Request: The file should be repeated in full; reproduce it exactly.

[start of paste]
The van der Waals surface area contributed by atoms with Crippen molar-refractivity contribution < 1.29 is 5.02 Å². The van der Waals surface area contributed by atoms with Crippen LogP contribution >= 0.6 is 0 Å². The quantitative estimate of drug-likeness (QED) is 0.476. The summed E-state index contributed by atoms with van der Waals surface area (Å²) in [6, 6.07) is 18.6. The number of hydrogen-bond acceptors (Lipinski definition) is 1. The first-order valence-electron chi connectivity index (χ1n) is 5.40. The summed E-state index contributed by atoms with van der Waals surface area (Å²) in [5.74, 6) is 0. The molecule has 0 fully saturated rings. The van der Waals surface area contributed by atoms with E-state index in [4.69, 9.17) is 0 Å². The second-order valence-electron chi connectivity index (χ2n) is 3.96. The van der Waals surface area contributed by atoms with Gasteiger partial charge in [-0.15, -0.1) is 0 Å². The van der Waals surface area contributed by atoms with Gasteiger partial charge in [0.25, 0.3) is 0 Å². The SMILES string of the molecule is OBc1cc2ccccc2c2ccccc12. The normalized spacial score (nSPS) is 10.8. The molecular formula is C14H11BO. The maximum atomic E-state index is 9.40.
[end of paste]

The van der Waals surface area contributed by atoms with Crippen molar-refractivity contribution < 1.29 is 5.02 Å². The van der Waals surface area contributed by atoms with Crippen LogP contribution >= 0.6 is 0 Å². The quantitative estimate of drug-likeness (QED) is 0.476. The summed E-state index contributed by atoms with van der Waals surface area (Å²) in [6, 6.07) is 18.6. The number of hydrogen-bond acceptors (Lipinski definition) is 1. The first-order valence-electron chi connectivity index (χ1n) is 5.40. The summed E-state index contributed by atoms with van der Waals surface area (Å²) in [5.74, 6) is 0. The molecule has 0 fully saturated rings. The van der Waals surface area contributed by atoms with E-state index in [4.69, 9.17) is 0 Å². The second-order valence-electron chi connectivity index (χ2n) is 3.96. The van der Waals surface area contributed by atoms with Gasteiger partial charge in [-0.15, -0.1) is 0 Å². The van der Waals surface area contributed by atoms with Gasteiger partial charge in [0.25, 0.3) is 0 Å². The SMILES string of the molecule is OBc1cc2ccccc2c2ccccc12. The normalized spacial score (nSPS) is 10.8. The molecular formula is C14H11BO. The maximum atomic E-state index is 9.40.